In the course of developing, testing and distributing your app, different types of builds are produced. If you test these on a device, one might overwrite the other, or even a live version you’ve downloaded from the app store just to make sure everything works. In this post, I’ll propose some simple strategies to keep all of those builds separate and easily distinguishable on your test devices.
First things first: prevent debug, beta, and app store builds from overwriting each other on your test device. To do this, add a suffix to each of your non-app-store builds so they register as “different” apps on your iDevice. Here’s my setup:
Once you have multiple versions of your app on your device beside each other, you need a way to tell them apart. Inspired by Krzysztof Zabłocki’s KZBootstrap, I wanted to overlay some information about each build onto the icons, depending on the build variant. While
KZBootstrap seems like an amazing tool, I already had an Xcode project, and I wanted to insert a clean, minimal solution. I also didn’t want to bring any new dependencies in, like
ghostscript as in
KZBootstrap and a few other solutions I found online.
After a little more searching, I found
XcodeIconTagger which only uses macOS’ Automator with a Quartz filter. I modified it to get a little more flexibility out of it in this fork. Now, I can create Run Script Build Phases surrounding the Copy Bundle Resources Build Phase that first create the icon overlay, and then after copying the icons to the installation, reset the git index to discard the changes.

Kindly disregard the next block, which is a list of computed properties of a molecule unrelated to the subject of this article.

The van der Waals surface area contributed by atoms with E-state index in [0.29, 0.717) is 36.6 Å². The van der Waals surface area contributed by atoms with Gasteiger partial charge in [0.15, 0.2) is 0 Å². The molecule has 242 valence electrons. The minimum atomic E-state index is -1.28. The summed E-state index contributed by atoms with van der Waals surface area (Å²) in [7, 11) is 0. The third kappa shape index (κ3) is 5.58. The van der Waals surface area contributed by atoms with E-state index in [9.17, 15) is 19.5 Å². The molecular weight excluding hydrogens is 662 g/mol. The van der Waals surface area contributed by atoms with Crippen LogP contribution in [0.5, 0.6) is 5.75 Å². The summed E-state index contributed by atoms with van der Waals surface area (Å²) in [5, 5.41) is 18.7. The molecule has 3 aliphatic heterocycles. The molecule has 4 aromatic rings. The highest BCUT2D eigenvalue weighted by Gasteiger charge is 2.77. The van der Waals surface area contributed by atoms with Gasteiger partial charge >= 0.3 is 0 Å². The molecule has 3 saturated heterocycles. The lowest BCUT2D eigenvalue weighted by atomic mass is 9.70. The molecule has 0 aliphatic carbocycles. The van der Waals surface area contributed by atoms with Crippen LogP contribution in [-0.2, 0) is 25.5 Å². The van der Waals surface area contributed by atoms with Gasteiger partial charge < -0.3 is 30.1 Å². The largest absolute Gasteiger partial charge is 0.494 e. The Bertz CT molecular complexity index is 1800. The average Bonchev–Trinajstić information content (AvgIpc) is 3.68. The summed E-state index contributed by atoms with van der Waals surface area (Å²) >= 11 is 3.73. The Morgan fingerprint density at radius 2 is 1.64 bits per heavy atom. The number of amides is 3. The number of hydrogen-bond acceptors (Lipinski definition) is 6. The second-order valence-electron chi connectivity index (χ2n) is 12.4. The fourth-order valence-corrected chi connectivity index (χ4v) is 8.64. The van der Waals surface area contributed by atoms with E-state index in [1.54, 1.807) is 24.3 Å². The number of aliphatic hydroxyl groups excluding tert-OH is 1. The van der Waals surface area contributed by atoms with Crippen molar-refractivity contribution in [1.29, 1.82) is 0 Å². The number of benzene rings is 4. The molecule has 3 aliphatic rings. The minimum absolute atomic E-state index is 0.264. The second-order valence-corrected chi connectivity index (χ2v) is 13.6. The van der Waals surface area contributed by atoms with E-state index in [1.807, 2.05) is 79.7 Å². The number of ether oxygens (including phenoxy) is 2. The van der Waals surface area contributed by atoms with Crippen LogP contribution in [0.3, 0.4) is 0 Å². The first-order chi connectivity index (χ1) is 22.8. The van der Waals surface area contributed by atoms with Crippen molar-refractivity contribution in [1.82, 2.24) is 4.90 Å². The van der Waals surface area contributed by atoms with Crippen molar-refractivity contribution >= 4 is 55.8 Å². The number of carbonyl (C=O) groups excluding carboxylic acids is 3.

tag-icons.sh is a script that wraps some of the different types of overlays I’d like, depending on the build variant, into a convenient interface to which I can simply supply either
cleanup commands. (It can be found in shared-utils.) The conditional logic that decides what to display, and invocation of the underlying tool itself, is handled inside:
Now, I can tell all my builds apart on my device at once. Here I have a debugging development build, displaying the git commit hash that built it; a beta build, showing the semantic and build versions; a special build that visualizes touch input, which I use to create App Store preview videos; the App Store version itself, with no overlay.